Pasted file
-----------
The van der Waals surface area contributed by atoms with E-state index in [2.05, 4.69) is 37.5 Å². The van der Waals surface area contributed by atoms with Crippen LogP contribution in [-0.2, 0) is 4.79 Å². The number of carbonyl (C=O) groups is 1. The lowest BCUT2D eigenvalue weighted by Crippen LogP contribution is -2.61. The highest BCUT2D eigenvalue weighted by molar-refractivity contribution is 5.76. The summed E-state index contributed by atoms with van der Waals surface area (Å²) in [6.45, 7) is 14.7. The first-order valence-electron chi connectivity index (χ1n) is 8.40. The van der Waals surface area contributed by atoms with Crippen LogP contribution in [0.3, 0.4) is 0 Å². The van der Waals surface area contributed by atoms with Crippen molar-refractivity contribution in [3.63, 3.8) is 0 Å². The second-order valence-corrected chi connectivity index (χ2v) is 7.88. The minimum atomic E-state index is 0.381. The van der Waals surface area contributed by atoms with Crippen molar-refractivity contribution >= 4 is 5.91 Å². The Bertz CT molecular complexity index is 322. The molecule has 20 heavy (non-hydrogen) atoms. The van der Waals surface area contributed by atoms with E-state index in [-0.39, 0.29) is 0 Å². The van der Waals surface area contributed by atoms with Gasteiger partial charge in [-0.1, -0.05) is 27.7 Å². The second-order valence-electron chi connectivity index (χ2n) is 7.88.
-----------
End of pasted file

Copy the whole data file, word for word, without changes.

The van der Waals surface area contributed by atoms with E-state index in [2.05, 4.69) is 37.5 Å². The van der Waals surface area contributed by atoms with Crippen LogP contribution in [-0.2, 0) is 4.79 Å². The number of carbonyl (C=O) groups is 1. The lowest BCUT2D eigenvalue weighted by Crippen LogP contribution is -2.61. The highest BCUT2D eigenvalue weighted by molar-refractivity contribution is 5.76. The summed E-state index contributed by atoms with van der Waals surface area (Å²) in [6.45, 7) is 14.7. The first-order valence-electron chi connectivity index (χ1n) is 8.40. The van der Waals surface area contributed by atoms with Crippen LogP contribution in [0.3, 0.4) is 0 Å². The van der Waals surface area contributed by atoms with Crippen molar-refractivity contribution in [3.63, 3.8) is 0 Å². The second-order valence-corrected chi connectivity index (χ2v) is 7.88. The minimum atomic E-state index is 0.381. The van der Waals surface area contributed by atoms with Crippen molar-refractivity contribution >= 4 is 5.91 Å². The Bertz CT molecular complexity index is 322. The molecule has 20 heavy (non-hydrogen) atoms. The van der Waals surface area contributed by atoms with E-state index in [-0.39, 0.29) is 0 Å². The van der Waals surface area contributed by atoms with Gasteiger partial charge in [-0.1, -0.05) is 27.7 Å². The second-order valence-electron chi connectivity index (χ2n) is 7.88.